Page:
The evening was a combined effort of the Riverview House Concerts, which has hosted Mike Janzen at a Toronto venue in the past, and The Livery LIVE series, bringing live music to Goderich. The next Livery LIVE concert is the East Pointers, a freshly formed trio of seventh generation Prince Edward Island musicians, performing on Saturday, Nov. 21 at 8 p.m. at The Livery. For more information, visit online.

 

Theatre so silly you have to roll with it

12 Jul
Lisa Justine Hood as, um, the balcony, Ben Van Osch as Juliet and Shawn Van Osch as Romeo. Photo courtesy of Devin Sturgeon.

Lisa Justine Hood as, um, the balcony, Ben Van Osch as Juliet and Shawn Van Osch as Romeo. Photo courtesy of Devin Sturgeon.


By Diva Heather Boa

GODERICH – If you’re looking for high-brow culture in summer theatre, then The Livery Theatre is probably not where you want to be.

On the other hand, if you’re looking for some well-over-the-top rollicking fun, then this is precisely the place to be, in order to catch a showing of The Complete Works of William Shakespeare (abridged), directed by David Armour.

Relying on a script that gives the impression of being written by a pre-pubescent male for all its cheap sexual innuendos, cross-dressing and fixation on bodily functions (specifically, puking), the trio of actors – Lisa Justine Hood, Shawn Van Osch and Ben Van Osch – take to the stage with all the gusto of neighbourhood kids playing make-belief long into a summer’s evening.

I’ll tell you straight out that this play is uproariously funny if, and only if, you give in to its persistent silliness.

It might seem a little weird that Ben Van Osch really relishes his roles as Ophelia and Juliet, with massive wigs and long dresses, but then again, there was a time when women’s parts were exclusively played by men. And this is the season of community reunions where more than a few men will inevitably dress in skimpy women’s lingerie and plaster on makeup for shirt-tail parades. So best to just roll with it.

When you accept that its entirely appropriate for Ken and Barbie dolls, an inflatable dinosaur, a few lines from The Time Warp, and the Van Osch brothers’ mother to be woven into the production, then you’ll have a grand time.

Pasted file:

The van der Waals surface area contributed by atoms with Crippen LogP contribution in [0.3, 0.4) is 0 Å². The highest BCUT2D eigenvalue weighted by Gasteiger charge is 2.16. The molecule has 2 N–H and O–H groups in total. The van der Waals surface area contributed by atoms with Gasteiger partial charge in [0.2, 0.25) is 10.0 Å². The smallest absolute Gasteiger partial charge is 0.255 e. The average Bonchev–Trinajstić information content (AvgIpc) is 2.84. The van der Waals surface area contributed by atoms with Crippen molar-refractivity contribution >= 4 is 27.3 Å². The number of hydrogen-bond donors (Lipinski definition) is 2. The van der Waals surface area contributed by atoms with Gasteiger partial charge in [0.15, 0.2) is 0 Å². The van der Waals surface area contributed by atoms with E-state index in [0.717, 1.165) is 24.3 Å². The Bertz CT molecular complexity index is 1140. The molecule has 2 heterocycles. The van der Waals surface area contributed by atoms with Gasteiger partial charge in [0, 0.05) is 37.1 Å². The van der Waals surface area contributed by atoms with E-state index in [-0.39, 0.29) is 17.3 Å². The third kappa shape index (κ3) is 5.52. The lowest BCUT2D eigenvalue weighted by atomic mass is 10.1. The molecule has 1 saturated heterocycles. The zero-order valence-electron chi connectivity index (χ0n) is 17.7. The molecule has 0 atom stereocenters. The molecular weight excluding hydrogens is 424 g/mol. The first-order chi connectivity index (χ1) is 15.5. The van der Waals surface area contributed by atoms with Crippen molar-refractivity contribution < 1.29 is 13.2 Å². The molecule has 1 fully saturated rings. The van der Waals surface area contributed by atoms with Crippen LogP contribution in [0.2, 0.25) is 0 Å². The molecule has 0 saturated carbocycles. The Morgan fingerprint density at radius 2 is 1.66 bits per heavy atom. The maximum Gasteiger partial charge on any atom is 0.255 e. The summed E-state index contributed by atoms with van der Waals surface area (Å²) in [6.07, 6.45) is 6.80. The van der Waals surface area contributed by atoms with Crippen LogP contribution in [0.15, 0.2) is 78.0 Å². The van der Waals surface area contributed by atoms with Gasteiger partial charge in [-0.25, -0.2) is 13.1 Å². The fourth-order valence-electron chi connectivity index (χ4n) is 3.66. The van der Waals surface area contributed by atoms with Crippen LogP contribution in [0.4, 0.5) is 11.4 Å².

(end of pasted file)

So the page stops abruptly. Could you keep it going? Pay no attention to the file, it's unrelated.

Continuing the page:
In this play, the 37 or so tragedies, comedies and histories spun out during Shakespeare’s prolific career are turned into a series of quickies strung together over two hours. They are irreverent, raunchy and sometimes swollen with bad puns. Oh yeah, and definitely not appropriate for a young audience.

Last night, it was a very friendly audience. Perhaps a quarter of the people were related to the Van Osch brothers, and a number of producers and directors from other plays staged at The Livery were there.

You can still catch a performance of this play on July 16, 17 or 18, starting at 8 p.m. Tickets are available online or by calling 519-524-6262 on Thursday or Friday, from 3 p.m. to 5 p.m. Tickets are $25 (adults), $22.50 (seniors) or $15 (youth). Livery Members: $20 (adults), $18 (seniors) or $15 (youth). Seating is by general admission.

Unnecessary Farce draws necessary laughs

9 Apr
The cast takes a much deserved bow at the end of the dress rehearsal.

The cast takes a much deserved bow at the end of the dress rehearsal.

rachellynnBy Diva Rachel Lynn

GODERICH – Tuesday evening, I attended what’s referred to as the soft opening of Unnecessary Farce, the final “practice” before opening night of this Goderich Little Production on April 9.

There were many in the audience and the cast treated it as a true performance.

Written by Paul Slade Smith and directed by local Goderich-ite Nina Reynolds, Unnecessary Farce is being staged at The Livery Theatre in Goderich. The play is about two cops who are undercover in a cheap motel, trying to catch the mayor in a $16-million embezzlement scheme with the help of one “HOT” accountant. Add in Agent Frank (Jordan Henry), and “Big Mac,” you have one perfect recipe for suspense and laughter.

But it’s so much more than that. From the beginning, I was laughing and sometimes covered my

Confusion leads to hilarity in Unnecessary Farce, which opens tonight, April 9.

Confusion leads to hilarity in Unnecessary Farce, which opens tonight, April 9.

mouth I was laughing so loud. A word of advice, don’t cover your mouth. Laugh out loud. For me, it’s one of the best sounds on this planet. Now and then, the actors had to wait until the laughter died down to deliver their next line. Officer Dwyer (Eric Lubbers) and Sheraton (Shawn Van Osch) have a great back and forth banter as the incompetent cops who keep messing up. Ms. Brown (Jenna Leifso), the accountant, keeps taking her clothes off, but it’s not what you think. Agent Frank arrives to protect the mayor and search the room for “bugs”. Is Agent Frank who he says he is?

By the end of the show, I was laughed out and my cheeks hurt.

Bring a friend or family to see this wonderfully hilarious comedy.

A caution, there is some mild swearing so it may not be appropriate for a younger audience.

“The Livery itself has a grand history. Records indicate that the rear portion of The Livery was erected

The audience can watch events at The Livery in added comfort, now that the new seats are installed.

The audience can watch events at The Livery in added comfort, now that the new seats are installed.

during the 1840s as a harness shop by Samuel Seegmuller, trader in hides and whiskey along the Huron Trail between Guelph and Goderich.” In 1978, the building was almost demolished but, with the help of council and a private citizen, The Livery was saved. For more information on the history, please visit online.

Unnecessary Farce opens tonight, Thursday, April 9, at 8 p.m.